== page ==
There are three main groups of equestrians in the winter. The first is the “Fair Weather Riders”, who, when the mercury drops below freezing, spend the winter giving their horse time off until the temperatures float back up to a more comfortable number. At the opposite end of the spectrum are the “Winter Warriors” – the riders who throw on another layer, grab their snood and insulated breeches and ride no matter what the weather looks like; they collect those bitter cold rides like badges of honor.

And then there are the riders in-between.

As a Midwesterner, I’m pretty acclimated to cold and snowy winters. I’ve never had the luxury of trading my lake-effect snow for a palm-tree lined arena, so I’m used to slapping on some toe warmers, wrapping a scarf around my face and making the best of the weather. It starts snowing as early as October and as late as March or April some years around here, so if I adopted the “Fair Weather Rider” mindset, I’d never get anything done.

My mare is body clipped (minus where her blankets do not cover), has a custom-sewn quarter sheet, plenty of blanket layers depending on the weather, and I’ve got a full winter wardrobe and a massive box of hand and foot warmers and wooly winter socks.

Like many, I like to use winter as a time to build up mine and my horse’s fitness. We’ve already completed a successful No-Stirrup November, and are looking forward to lots of pole and gridwork. We bundle up with the best of them and get work done.


There comes a point where cold is too cold.

There has been a post circulating on social media, discussing what temperature is too cold to work a horse in. There are relatively little scientific studies on this subject, and the conclusion of the post was pretty ambiguous even with the studies. If you talk to 10 different people, you’d probably get 10 different philosophies on the topic.

Is the horse clipped? Are they acclimated to that cold of weather? Do they live outside 24/7? Are they in shape? What type of work are you doing? Are you riding inside or out? What’s the footing like? Does the horse have underlying health concerns? How old is the horse? There are probably a million factors that in vivo might alter the results of a perfectly controlled scientific study (Note to self: do an in vivo study on the effects of cold weather on equine physiology in varying environments and conditions). 

My personal philosophy is, if it’s under 10 degrees air temperature, no riding.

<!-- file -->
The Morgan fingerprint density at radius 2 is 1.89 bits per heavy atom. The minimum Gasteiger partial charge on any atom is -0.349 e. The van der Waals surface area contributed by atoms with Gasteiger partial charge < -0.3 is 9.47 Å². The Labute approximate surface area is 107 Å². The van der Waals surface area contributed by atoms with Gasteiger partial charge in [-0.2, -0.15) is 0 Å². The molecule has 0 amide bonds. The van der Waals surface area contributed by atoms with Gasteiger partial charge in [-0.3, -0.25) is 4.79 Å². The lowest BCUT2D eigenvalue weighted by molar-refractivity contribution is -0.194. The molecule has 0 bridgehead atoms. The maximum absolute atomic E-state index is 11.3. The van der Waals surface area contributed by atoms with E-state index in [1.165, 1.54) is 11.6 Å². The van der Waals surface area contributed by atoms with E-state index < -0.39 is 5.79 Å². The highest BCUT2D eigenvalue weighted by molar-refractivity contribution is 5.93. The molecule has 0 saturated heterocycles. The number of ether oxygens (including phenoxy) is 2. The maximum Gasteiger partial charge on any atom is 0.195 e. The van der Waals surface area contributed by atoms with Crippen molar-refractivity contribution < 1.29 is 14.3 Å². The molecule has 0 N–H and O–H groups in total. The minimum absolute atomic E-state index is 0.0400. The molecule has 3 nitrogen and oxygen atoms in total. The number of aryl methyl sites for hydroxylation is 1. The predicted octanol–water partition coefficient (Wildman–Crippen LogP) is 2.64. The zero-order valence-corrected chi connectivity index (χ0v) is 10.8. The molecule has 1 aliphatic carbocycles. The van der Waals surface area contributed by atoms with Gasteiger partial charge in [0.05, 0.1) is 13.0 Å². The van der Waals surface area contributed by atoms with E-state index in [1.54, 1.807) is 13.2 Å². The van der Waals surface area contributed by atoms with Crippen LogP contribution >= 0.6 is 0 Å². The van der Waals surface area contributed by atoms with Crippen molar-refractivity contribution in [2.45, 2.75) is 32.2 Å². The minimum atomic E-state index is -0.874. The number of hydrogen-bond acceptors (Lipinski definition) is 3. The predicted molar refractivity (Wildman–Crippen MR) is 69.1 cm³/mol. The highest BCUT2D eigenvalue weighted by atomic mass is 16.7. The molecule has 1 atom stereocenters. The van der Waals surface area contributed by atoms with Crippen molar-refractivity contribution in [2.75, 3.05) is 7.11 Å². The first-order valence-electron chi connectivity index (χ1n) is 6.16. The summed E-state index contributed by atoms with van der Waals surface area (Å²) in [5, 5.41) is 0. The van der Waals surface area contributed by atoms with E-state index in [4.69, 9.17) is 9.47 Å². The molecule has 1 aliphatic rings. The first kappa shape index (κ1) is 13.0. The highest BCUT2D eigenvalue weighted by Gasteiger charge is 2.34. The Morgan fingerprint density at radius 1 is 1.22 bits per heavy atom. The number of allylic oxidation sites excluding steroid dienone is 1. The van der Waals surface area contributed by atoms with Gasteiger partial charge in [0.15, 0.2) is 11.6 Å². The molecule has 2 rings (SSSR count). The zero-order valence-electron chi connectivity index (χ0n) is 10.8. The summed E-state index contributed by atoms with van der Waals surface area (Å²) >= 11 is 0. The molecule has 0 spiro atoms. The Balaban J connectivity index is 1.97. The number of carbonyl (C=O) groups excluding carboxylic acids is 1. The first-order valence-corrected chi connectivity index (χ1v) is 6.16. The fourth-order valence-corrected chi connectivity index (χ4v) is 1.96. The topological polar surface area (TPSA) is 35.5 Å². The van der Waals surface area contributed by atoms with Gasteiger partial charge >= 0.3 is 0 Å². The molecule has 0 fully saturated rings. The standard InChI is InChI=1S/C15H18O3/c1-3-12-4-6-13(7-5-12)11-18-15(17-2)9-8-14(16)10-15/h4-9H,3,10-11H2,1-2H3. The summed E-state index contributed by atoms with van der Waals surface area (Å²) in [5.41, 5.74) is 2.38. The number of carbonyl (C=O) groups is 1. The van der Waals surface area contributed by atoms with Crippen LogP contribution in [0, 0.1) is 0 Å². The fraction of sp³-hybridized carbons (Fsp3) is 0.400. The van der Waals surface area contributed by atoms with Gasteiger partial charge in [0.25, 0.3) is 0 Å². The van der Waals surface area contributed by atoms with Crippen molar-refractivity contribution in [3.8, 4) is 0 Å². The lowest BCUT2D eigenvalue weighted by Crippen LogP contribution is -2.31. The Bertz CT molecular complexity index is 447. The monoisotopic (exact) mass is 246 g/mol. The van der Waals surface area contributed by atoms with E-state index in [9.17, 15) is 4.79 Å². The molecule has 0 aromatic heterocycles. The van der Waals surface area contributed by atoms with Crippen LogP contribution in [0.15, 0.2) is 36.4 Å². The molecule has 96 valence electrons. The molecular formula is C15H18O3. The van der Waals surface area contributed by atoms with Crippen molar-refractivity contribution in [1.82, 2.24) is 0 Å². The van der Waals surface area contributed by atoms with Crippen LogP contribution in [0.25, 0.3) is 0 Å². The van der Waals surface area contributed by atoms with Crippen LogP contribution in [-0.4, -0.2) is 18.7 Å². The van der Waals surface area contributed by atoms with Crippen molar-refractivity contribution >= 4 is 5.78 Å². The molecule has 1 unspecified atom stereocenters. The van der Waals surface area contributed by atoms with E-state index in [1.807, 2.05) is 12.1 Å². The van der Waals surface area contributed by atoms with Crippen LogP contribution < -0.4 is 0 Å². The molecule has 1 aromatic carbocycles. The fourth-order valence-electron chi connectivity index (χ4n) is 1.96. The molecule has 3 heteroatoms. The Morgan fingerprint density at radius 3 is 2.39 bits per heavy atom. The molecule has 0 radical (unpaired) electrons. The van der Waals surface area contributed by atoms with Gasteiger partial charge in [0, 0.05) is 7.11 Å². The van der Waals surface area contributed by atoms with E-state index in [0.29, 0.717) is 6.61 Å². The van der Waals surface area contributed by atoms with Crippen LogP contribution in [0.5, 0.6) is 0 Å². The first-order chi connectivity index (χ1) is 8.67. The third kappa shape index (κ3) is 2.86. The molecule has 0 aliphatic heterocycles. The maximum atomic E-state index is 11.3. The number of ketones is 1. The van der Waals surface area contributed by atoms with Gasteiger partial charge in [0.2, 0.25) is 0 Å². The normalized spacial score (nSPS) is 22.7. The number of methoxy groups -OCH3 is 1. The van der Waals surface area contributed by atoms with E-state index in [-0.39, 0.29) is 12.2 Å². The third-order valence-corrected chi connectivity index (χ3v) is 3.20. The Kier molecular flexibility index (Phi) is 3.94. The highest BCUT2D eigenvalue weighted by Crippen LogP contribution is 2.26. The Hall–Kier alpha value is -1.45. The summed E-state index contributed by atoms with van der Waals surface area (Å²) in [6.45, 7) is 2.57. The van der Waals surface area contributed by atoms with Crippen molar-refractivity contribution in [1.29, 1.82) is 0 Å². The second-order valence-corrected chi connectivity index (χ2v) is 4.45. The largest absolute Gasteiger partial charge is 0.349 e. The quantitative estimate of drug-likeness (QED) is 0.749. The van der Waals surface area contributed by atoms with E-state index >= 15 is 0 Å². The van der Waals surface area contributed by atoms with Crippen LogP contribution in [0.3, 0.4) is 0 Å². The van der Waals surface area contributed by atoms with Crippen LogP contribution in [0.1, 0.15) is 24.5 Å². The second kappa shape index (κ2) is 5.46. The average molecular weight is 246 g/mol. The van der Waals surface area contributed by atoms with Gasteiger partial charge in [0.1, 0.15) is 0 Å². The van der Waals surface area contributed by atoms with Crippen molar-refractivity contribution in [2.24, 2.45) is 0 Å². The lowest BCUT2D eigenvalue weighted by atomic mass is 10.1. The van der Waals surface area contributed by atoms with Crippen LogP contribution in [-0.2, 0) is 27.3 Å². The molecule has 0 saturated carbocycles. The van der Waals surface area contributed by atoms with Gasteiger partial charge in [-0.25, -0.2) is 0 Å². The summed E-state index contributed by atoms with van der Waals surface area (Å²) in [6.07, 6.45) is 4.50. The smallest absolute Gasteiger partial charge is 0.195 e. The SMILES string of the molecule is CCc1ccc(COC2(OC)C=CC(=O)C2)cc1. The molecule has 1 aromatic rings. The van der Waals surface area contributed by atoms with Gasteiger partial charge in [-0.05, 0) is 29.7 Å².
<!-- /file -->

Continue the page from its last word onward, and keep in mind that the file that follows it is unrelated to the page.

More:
And that’s not because I’m cold (which I mean, yes I am, but not enough that I wouldn’t suck it up to ride); I work at the barn just about every day, so I’m not just skipping the frigid temps altogether and staying wrapped in a blanket all day. I’m still out at the barn in my Carhartt’s and 12 layers of fleece and thermal shirts, I’m just not getting on my horse.

Just like when you go running in extremely cold weather, there is scientific evidence that cold air causes a similar inflammatory phenomenon in our equines. Horses have long respiratory tracts in part, to warm the air they breathe. The more exertion (think trotting, cantering, jumping, etc.), the faster they breathe, the less time the air has to warm up.

Between 10 and 20 degrees air temperature, when I ride, it is still conscientiously. There’s lots of walking, lateral work, etc., some trotting and very little cantering. I still avoid very strenuous work because let’s be honest – that’s still pretty cold. There are tons of creative exercises that can be done exclusively at the walk or walk and trot, and walk work is a great low-intensity way to work on relaxation, fitness, increasing bone density and tendon strength.

Whenever it’s cold, I also make sure to do my due diligence with a lengthy warm-up and cool-down period.

Sure, my horse is happy to go outside in her snowy field when it’s single digits (and feels even colder), but she’s also not running around. She’s got her nose in her hay pile and then is standing with her buddies, meandering about until it’s time to come inside – she’s not romping and cavorting around.

When it’s too cold to ride, there’s still plenty to do. A deep grooming, stretches, ground work, showmanship or in-hand work, mental exercises like trick training…all are good ways to keep a busy horse entertained when saddle time isn’t an option.  My mare loves to have a job, and I am anal retentive about her work schedule, so I hate to give her unplanned days off, but I’m also not willing to sacrifice her health just so we can get a training ride in.

Am I coddling her? Maybe. I’m sure there’s ranch horses out in Minnesota or the Dakotas who are out moving cows in -40 degree blizzards who do just fine.  But when we hit a cold snap, neither myself or my horse are adjust to those lower-than-normal temps, and to ask her to work in that weather just doesn’t seem fair.

If her job required her to work in the elements, or she lived outside 24/7, or we were preparing for a show or clinic, or had a heated barn/arena…all of these factors would lead me to rethink my cutoff temperature.

Bundled up for the first ride in a few weeks after a real cold spell

We don’t often dip into the single digits for extended periods of time, so when we do – no matter how motivated I am to bear the brunt of the cold and ride – my mare gets that time off.

Like I said, there’s a million different philosophies out there for winter riding, and until we have more scientific evidence, who’s to say what the best method is? Whatever works for you and your horse and keeps you both safe and healthy is what you should do.

But no-go under 10 degrees is the schedule that works for us. If you’re a “Fair Weather Rider”, more power to ya. If you are a “Winter Warrior”, godspeed and try to stay warm out there. If you’re somewhere in between – like me – may your toe warmers stay toasty.

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